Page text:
The Risks Of Being Infected By Nail fungus | nail infections
What Causes Nail Fungus? Nail Infections? Am I At Risk?
Fungal Nail Infections or so-called nail infections are often a combination of several contributing factors, which range from your choice of footwear, to your personal hygiene levels, your family’s medical history and even the part of the world you live in!
Nail infections are more common amongst the elderly, and that your susceptibility to them increases as you grow older. This is because your nail growth slows down with age, as does the circulation of blood in your body, and your immunity. Nail Fungal Infections or commonly called nail infections are most predominant in people over the age of 60, especially when accompanied by diabetes, or circulation problems.
While most salons maintain meticulous hygiene standards, there are also those that neglect to sterilize their equipment after every use. In such instances, if the previous client has fungal nail infection or any type of nail infections, using the same emery board, or clippers, may spread the infection to you.
Injuries to your hands, feet and nails:
Any injuries to your toes and fingers, especially the area around the nails, are possible inlets through which fungi can slink into your body. Toenail damage is especially attributed to poorly fitting shoes which, while inflicting your feet with blisters and abrasions, hence creating surreptitious doorways through which the fungi find their way to your nails and you end up getting nail infections.
To better understand this prolific condition, let’s first acquaint ourselves with the three basic kinds of infections your nails are susceptible to:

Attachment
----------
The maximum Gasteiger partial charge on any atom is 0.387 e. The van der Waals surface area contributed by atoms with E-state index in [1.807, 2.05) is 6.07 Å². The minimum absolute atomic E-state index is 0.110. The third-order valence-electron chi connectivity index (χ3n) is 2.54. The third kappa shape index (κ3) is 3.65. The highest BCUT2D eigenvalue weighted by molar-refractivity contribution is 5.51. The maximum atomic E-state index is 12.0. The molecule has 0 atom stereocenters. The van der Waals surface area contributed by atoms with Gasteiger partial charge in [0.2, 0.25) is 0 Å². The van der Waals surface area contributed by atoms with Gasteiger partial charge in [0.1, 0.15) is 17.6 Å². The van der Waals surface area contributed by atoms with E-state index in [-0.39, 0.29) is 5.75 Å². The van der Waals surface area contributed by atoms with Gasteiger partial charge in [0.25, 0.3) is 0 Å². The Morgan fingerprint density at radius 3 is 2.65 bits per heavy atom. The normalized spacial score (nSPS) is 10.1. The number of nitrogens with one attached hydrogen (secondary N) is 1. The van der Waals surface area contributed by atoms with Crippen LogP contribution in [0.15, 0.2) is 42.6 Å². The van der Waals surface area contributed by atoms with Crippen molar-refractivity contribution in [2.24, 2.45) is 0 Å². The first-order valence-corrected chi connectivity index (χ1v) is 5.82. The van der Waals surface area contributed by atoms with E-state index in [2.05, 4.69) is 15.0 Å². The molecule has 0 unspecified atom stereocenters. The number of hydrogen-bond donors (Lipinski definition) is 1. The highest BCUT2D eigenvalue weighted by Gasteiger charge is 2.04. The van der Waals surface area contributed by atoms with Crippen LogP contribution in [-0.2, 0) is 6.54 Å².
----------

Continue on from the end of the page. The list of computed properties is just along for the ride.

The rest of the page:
Dermatophytes are microscopic fungi which infect your hair, skin, and nails. These little critters are notorious for their feeding habits, as their primary source of food is keratin-based tissue, of which your nails are an abundant source.
Dermatophytes are the most common cause of nail fungal infections, and are also responsible for a number of other conditions like the ‘jock itch’, and athlete’s foot. Dermatophyte infections are very contagious, given that an afflicted person will continually shed tiny fragments of infected skin. Hence, you are at a high risk of contracting this infection if you tend to walk barefoot in damp public places like swimming pools, saunas, cloakrooms, dance halls, and theater stages… to name a few.
Yeast or Candida Infections are most common in people whose nails are over-exposed to moisture, and are attributed a handsome 8% of all nail fungus cases. Individuals prone to yeast infections are often involved in industries which require them to wash their hands very often, like the heath care and food and catering industries. Candida is also responsible for a number of other infections like diaper rash and oral thrush.
Mould-influenced nail infections most commonly afflict toenails, as these variants of microscopic fungi are most likely to sneak under your nails when you walk barefoot on earth.
While these three kinds of fungal infections have their own ways of finding their way into their cubby hole between your nail bed, and nail plate, there are certain other Risk Factors that augment your changes of contracting nail fungus. These include:
Recent research seems to indicate that fungal nail infections are more common in those who are genetically predisposed; however, the medical fraternity is still largely divided about how significant a role your genes have to play in how susceptible you are.
A Suppressed Immune System and Nail Infections
Your body is most prone to developing fungal infections when your immune system is compromised, or not functioning at its optimal level. The reasons for this diminished immunity can be many; some of the most common factors include:
Immunosuppressive diseases like AIDS, Diabetes, and Cushing’s Syndrome
Medication or immunosuppressive treatments like chemotherapy
Genetic diseases like Downs Syndrome
Impaired Blood Circulation Disorders: